This article was published in Mealey’s International Arbitration Report – March 2021. Copyright 2021, LexisNexis. All rights reserved. It is reprinted here with permission.

On February 15, 2021, the International Bar Association (IBA) released the long-awaited 2020 update to its highly influential Rules on the Taking of Evidence in International Arbitration (“IBA Rules”). Known for their flexibility and practical blend of common law and civil law traditions, the IBA Rules have come to reflect the most common practices in international arbitration proceedings over the past two decades. The 2020 update is important because, prior to the 2020 update, the IBA Rules had only been revised once, in 2010, after first being formalized in 1999. As a result, given the prevalence of the IBA Rules, the 2020 update is likely to remain the benchmark standard for international arbitration practice for the next decade.

Notwithstanding the significance of the 2020 update, the most recent revisions are by no means a complete overhaul of the prior 2010 version of the IBA Rules. Although the drafters incorporated some substantive changes intended to address recent trends in international arbitration practice, the 2020 update largely reflects a subtle attempt to clarify certain provisions of the IBA Rules. The degree to which the drafters resisted the temptation to include far more prescriptive guidelines is a recognition that international arbitration proceedings remain varied and that the need to protect party autonomy is of paramount significance to international arbitration practice.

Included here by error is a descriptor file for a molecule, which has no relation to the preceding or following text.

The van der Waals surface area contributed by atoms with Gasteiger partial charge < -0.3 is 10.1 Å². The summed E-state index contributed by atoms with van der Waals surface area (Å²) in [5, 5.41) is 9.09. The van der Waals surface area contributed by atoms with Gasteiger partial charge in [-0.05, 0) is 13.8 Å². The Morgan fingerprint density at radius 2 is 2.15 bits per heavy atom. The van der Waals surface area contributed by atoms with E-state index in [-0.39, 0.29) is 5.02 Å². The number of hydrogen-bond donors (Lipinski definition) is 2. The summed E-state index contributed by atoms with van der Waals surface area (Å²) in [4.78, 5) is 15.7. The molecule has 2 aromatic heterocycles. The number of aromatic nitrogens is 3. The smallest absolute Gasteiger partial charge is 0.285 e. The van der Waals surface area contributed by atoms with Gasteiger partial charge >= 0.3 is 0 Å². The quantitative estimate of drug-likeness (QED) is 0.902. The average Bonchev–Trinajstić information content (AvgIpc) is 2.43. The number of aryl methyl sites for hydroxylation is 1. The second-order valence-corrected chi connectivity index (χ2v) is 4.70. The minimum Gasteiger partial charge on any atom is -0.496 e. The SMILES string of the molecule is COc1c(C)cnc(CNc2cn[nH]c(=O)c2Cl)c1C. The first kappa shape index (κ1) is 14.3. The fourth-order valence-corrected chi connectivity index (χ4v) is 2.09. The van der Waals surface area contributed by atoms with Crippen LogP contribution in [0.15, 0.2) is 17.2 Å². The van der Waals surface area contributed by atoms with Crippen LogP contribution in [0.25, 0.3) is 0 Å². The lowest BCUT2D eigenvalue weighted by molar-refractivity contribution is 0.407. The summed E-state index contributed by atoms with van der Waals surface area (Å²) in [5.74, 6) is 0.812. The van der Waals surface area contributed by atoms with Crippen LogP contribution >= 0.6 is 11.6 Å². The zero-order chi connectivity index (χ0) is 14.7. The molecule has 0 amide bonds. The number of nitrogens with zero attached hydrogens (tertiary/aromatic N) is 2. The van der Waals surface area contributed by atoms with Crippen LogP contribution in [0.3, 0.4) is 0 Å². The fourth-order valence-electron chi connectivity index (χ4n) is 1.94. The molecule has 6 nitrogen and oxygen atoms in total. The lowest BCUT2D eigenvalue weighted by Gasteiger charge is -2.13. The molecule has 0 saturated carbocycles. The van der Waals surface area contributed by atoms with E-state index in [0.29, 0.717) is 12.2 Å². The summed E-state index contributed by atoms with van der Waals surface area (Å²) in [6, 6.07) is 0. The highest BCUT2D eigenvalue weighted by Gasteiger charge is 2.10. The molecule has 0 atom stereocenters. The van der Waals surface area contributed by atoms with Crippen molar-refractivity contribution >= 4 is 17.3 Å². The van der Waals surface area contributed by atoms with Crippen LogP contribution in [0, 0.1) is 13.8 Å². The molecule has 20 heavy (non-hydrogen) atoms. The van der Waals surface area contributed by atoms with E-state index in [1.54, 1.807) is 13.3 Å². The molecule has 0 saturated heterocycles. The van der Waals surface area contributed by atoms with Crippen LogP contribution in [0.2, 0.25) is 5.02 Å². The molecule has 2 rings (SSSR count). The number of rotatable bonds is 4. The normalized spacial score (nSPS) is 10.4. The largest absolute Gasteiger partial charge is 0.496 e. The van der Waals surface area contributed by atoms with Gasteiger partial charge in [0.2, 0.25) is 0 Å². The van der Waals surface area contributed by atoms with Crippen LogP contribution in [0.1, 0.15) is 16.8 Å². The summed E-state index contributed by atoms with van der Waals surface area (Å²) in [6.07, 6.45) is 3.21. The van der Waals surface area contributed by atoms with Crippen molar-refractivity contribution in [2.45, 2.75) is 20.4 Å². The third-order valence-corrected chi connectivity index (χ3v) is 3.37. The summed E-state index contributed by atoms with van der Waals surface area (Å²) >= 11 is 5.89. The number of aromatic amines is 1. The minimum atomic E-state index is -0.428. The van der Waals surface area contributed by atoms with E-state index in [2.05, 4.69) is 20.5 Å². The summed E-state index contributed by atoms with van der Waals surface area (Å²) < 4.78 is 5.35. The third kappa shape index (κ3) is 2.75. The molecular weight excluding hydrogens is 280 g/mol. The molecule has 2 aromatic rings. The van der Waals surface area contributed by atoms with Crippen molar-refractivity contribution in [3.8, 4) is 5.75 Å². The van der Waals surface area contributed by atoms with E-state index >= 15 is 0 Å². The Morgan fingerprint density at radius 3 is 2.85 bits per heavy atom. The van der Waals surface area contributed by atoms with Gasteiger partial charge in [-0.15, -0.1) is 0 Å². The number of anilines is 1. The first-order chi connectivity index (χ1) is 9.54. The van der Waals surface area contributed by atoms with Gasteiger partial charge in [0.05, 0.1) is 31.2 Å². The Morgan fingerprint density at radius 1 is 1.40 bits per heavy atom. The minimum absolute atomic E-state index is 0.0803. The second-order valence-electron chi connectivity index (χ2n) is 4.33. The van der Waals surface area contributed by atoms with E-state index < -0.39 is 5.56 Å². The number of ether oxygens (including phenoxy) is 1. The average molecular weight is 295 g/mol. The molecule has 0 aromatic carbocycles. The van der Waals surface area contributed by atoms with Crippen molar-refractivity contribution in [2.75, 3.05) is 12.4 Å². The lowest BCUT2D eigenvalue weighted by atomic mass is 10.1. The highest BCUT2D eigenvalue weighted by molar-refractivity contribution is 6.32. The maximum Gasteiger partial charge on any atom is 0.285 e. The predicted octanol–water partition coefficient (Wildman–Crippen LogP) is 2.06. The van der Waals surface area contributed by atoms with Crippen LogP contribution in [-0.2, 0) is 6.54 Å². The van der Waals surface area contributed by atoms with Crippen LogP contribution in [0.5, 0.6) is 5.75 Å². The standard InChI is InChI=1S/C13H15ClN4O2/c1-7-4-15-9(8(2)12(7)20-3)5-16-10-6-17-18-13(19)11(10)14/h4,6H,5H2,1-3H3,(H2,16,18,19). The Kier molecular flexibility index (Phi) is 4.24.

This article introduces the most salient portions of the 2020 update to the IBA Rules and accompanying “Commentary on the revised text of the 2020 IBA Rules on the Taking of Evidence in International Arbitration” (the “Commentary”)—a detailed guide prepared by the drafters of the IBA Rules that provides important context to the intent of the provisions. In doing so, the authors intend to provide some perspective and practical guidance about what these updates say about the current state of international arbitration and what they may mean for the practice in the coming years.

Read the full article here.